• Customers with solar panels buy less energy from the grid, operated by the utilities.
  • Utilities often have to pay owners of home solar installations for the surplus energy their panels return to the grid.

While purchasing utility-scale solar farms to increase its profits, Duke Energy—the most powerful political entity in North Carolina—has actively campaigned against solar policies that benefit individuals.

Duke Energy has claimed that rooftop solar hurts the poor by causing rate increases and has even targeted black leaders with this misleading message.

The company opposed the Energy Freedom Act, a bipartisan bill to legalize third-party solar. Although that bill, sponsored by Republican state Rep. John Szoka, died in committee last year, future legislative attempts could face similar opposition from Duke Energy.

Meanwhile, Duke Energy purchased a majority stake in California-based REC Solar, which operates solar projects and sells the energy to commercial customers in other states where third-party sales are legal.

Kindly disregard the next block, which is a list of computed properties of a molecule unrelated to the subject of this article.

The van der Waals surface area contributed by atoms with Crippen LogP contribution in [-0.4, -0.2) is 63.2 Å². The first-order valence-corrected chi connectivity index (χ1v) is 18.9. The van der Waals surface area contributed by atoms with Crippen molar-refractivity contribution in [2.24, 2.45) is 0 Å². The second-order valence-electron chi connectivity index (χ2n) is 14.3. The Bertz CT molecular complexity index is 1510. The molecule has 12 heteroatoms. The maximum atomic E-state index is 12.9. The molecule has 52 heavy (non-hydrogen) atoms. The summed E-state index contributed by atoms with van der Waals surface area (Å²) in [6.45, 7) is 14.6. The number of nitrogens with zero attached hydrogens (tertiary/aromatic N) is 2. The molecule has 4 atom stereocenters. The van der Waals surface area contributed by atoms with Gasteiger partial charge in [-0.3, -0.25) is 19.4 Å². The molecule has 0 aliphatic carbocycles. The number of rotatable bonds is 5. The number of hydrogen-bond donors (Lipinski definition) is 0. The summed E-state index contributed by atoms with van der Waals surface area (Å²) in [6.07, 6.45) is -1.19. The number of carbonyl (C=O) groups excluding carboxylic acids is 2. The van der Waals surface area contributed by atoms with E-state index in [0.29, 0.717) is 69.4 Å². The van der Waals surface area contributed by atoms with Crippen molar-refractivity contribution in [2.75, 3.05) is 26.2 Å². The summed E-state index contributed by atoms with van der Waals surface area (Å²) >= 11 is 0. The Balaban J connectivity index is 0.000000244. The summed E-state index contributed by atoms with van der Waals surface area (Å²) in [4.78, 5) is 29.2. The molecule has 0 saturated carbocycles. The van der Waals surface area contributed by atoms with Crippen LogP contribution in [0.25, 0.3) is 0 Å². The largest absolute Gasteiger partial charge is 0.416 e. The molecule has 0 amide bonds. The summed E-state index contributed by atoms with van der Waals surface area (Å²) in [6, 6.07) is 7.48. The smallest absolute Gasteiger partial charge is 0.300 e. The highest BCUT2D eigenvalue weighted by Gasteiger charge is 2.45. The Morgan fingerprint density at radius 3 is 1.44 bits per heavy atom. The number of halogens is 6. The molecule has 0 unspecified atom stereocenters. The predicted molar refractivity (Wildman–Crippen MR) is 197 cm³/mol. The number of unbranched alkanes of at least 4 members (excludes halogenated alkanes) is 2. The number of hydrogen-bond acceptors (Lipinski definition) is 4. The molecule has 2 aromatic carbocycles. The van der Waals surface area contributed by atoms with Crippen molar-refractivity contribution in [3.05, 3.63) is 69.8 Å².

A Conservative Push for Solar Freedom

Rep. Szoka hopes to pass something similar to the Energy Freedom Act next year. Seventy-nine percent of North Carolinians support third-party solar sales, but at least some in the legislature prefer to ignore the citizens’ preference. North Carolina lawmakers have also allowed the state’s solar tax credit to expire.

Rep. Szoka, a mortgage lender, was stationed at the largest military installation in the country, Fort Bragg, during his career as a Lieutenant Colonel in the U.S. Army. Now representing a district that surrounds the city of Fayetteville and includes Fort Bragg, Szoka first spoke of the military’s energy consumption when explaining why he proposed the bill.